A Holland America corporate officer apologized Monday in Juneau's federal courtroom for the cruise ship Ryndam's negligent dumping of about 20,000 gallons of untreated sewage in Gastineau Channel two years ago.
U.S. Magistrate Judge Philip Pallenberg said the apology was good enough for him to accept a plea agreement that will cost the company more than $2 million.
Pallenberg said media reports about the plea agreement last week quoted company officials saying things that didn't sound apologetic - that the spill wasn't very big and would have filled only a household swimming pool.
"It may only be the contents of a household swimming pool, but it's a swimming pool of untreated sewage dumped in our water," Pallenberg said from the U.S. District Court bench.
The single misdemeanor count of negligently discharging untreated sewage came from an Aug. 17, 2002, incident while the Ryndam was docked downtown.
Assistant U.S. Attorney Kevin Feldis said the government would have been able to prove the charge beyond a reasonable doubt at trial. He told the magistrate the agreement for Holland America to plead guilty as charged at Monday's arraignment was "in the best interests of the United States."
The agreement was announced last week by the U.S. Attorney Timothy Burgess. Penalties include three years of probation, the maximum $200,000 fine and another $500,000 to improve water quality in Southeast Alaska.
The company also agreed to spend $1.3 million to improve its ships' handling of waste, and it promised an apology.
Kelly Clark, general counsel and assistant vice president for Holland America Line Maritime, told the court Monday that the company apologizes to the entire state of Alaska. She stressed that it is in the company's interests to keep Alaska waters clean.
"Nobody wanted this to happen," she said. "This does not define who we are as a company."
She pointed out that the company had worked with then-U.S. Sen. Frank Murkowski to develop the law broken by the Ryndam. Holland America had spent $12 million on a system for its ships that would process sewage to near drinking-water quality.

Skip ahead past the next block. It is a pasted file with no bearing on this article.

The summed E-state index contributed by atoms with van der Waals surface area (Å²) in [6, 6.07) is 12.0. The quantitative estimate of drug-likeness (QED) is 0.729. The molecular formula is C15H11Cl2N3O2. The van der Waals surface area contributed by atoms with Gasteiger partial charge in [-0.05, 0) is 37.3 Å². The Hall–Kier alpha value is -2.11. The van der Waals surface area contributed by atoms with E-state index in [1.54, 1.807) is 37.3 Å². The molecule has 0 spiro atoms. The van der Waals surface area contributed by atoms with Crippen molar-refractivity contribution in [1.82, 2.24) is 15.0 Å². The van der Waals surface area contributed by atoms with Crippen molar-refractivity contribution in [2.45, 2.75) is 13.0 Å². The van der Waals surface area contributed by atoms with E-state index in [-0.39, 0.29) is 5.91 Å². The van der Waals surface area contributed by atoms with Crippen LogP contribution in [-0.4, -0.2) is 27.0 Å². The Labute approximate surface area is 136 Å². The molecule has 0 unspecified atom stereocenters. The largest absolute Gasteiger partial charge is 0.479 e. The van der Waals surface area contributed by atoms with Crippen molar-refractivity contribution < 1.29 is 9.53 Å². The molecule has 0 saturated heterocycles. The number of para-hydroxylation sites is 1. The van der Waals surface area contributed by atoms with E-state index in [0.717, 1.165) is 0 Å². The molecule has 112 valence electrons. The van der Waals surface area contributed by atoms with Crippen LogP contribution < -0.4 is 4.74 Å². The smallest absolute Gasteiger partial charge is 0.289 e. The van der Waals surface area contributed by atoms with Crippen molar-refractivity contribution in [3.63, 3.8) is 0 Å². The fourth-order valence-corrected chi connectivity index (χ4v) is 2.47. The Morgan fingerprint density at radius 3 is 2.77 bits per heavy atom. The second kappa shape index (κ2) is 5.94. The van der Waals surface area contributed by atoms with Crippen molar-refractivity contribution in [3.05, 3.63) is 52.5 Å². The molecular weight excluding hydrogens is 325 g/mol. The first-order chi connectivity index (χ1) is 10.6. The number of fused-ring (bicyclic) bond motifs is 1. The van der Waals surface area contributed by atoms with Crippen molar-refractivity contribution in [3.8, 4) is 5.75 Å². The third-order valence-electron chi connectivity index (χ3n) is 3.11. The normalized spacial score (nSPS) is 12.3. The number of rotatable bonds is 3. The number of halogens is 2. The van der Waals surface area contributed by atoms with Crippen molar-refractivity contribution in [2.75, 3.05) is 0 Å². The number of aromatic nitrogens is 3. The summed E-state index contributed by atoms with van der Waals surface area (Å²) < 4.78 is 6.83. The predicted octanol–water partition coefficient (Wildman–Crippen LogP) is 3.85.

"We installed these systems voluntarily," she said.
People made mistakes that led to the discharge, and they were disciplined, Clark added. "We immediately terminated two watch officers."
Pallenberg said a company that brings cruise passengers to Alaska would want to keep its waters clean.
"They come here to see clean water, whales and fish," he said. "They don't come here to see polluted water and dead fish."
But spending money on a system isn't enough, he added. He called the incident "a failure of management."
He said the plea agreement, which outlined the events that led to the spill, makes it clear that problems began by having only one environmental engineer on the ship.
Pallenberg said the engineer became distracted while sewage was being transferred between two tanks on the ship. He left the valve open and went off duty.
"When the alarms went off, people didn't respond," he added.
Because Pallenberg wouldn't have been able to levy a larger fine, he said he had to determine whether the terms of community service and probation were sufficient.
Community service will come from a $500,000 payment to the nonprofit National Forest Foundation to reduce the amount of pollutants that enter the watersheds and coast of Southeast Alaska. An additional $1.3 million environmental compliance plan will improve systems and training aboard all of Holland America's cruise ships.
Tony Carroll can be reached at firstname.lastname@example.org.